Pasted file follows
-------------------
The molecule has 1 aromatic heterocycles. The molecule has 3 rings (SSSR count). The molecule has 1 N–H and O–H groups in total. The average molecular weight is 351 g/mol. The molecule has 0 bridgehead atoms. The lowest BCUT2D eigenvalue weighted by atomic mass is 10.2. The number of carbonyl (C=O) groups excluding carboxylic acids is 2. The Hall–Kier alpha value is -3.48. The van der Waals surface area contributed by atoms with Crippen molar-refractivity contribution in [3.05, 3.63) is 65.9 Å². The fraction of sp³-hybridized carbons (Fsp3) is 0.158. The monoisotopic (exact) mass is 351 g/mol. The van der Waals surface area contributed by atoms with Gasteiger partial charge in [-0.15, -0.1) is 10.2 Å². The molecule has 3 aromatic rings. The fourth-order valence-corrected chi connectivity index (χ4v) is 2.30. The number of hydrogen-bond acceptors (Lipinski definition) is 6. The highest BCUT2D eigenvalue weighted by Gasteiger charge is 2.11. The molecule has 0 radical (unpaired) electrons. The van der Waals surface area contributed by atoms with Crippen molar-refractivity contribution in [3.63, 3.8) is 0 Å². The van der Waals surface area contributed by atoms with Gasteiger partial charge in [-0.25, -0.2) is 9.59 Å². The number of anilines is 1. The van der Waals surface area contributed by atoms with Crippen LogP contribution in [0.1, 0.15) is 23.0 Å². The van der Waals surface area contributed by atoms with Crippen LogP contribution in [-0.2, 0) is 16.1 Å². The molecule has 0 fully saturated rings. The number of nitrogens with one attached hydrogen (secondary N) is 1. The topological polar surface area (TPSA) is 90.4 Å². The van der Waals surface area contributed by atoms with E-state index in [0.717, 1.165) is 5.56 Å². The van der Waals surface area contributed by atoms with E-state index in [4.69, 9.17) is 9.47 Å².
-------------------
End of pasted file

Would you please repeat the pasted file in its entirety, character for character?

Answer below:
The molecule has 1 aromatic heterocycles. The molecule has 3 rings (SSSR count). The molecule has 1 N–H and O–H groups in total. The average molecular weight is 351 g/mol. The molecule has 0 bridgehead atoms. The lowest BCUT2D eigenvalue weighted by atomic mass is 10.2. The number of carbonyl (C=O) groups excluding carboxylic acids is 2. The Hall–Kier alpha value is -3.48. The van der Waals surface area contributed by atoms with Crippen molar-refractivity contribution in [3.05, 3.63) is 65.9 Å². The fraction of sp³-hybridized carbons (Fsp3) is 0.158. The monoisotopic (exact) mass is 351 g/mol. The van der Waals surface area contributed by atoms with Gasteiger partial charge in [-0.15, -0.1) is 10.2 Å². The molecule has 3 aromatic rings. The fourth-order valence-corrected chi connectivity index (χ4v) is 2.30. The number of hydrogen-bond acceptors (Lipinski definition) is 6. The highest BCUT2D eigenvalue weighted by Gasteiger charge is 2.11. The molecule has 0 radical (unpaired) electrons. The van der Waals surface area contributed by atoms with Crippen molar-refractivity contribution in [3.63, 3.8) is 0 Å². The van der Waals surface area contributed by atoms with Gasteiger partial charge in [-0.25, -0.2) is 9.59 Å². The number of anilines is 1. The van der Waals surface area contributed by atoms with Crippen LogP contribution in [0.1, 0.15) is 23.0 Å². The van der Waals surface area contributed by atoms with Crippen LogP contribution in [-0.2, 0) is 16.1 Å². The molecule has 0 fully saturated rings. The number of nitrogens with one attached hydrogen (secondary N) is 1. The topological polar surface area (TPSA) is 90.4 Å². The van der Waals surface area contributed by atoms with E-state index in [0.717, 1.165) is 5.56 Å². The van der Waals surface area contributed by atoms with E-state index in [4.69, 9.17) is 9.47 Å².